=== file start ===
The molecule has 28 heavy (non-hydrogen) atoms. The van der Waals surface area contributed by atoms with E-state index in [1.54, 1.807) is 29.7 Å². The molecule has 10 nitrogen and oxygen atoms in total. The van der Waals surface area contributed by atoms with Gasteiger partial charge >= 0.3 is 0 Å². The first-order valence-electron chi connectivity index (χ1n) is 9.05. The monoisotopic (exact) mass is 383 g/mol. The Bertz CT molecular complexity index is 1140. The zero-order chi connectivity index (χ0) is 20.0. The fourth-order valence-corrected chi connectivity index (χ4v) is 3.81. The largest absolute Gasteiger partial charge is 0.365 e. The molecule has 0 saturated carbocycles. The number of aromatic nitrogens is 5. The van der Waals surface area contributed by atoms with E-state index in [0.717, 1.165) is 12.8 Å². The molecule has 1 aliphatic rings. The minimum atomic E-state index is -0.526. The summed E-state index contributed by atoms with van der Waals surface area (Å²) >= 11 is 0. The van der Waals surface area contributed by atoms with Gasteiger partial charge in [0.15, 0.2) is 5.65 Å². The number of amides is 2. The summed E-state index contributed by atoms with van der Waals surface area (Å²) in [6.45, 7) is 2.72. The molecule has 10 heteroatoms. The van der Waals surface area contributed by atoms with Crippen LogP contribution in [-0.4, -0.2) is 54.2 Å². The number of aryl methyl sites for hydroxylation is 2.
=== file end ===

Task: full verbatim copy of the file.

The molecule has 28 heavy (non-hydrogen) atoms. The van der Waals surface area contributed by atoms with E-state index in [1.54, 1.807) is 29.7 Å². The molecule has 10 nitrogen and oxygen atoms in total. The van der Waals surface area contributed by atoms with Gasteiger partial charge >= 0.3 is 0 Å². The first-order valence-electron chi connectivity index (χ1n) is 9.05. The monoisotopic (exact) mass is 383 g/mol. The Bertz CT molecular complexity index is 1140. The zero-order chi connectivity index (χ0) is 20.0. The fourth-order valence-corrected chi connectivity index (χ4v) is 3.81. The largest absolute Gasteiger partial charge is 0.365 e. The molecule has 0 saturated carbocycles. The number of aromatic nitrogens is 5. The van der Waals surface area contributed by atoms with E-state index in [0.717, 1.165) is 12.8 Å². The molecule has 1 aliphatic rings. The minimum atomic E-state index is -0.526. The summed E-state index contributed by atoms with van der Waals surface area (Å²) >= 11 is 0. The van der Waals surface area contributed by atoms with Gasteiger partial charge in [0.15, 0.2) is 5.65 Å². The number of amides is 2. The summed E-state index contributed by atoms with van der Waals surface area (Å²) in [6.45, 7) is 2.72. The molecule has 10 heteroatoms. The van der Waals surface area contributed by atoms with Crippen LogP contribution in [-0.4, -0.2) is 54.2 Å². The number of aryl methyl sites for hydroxylation is 2.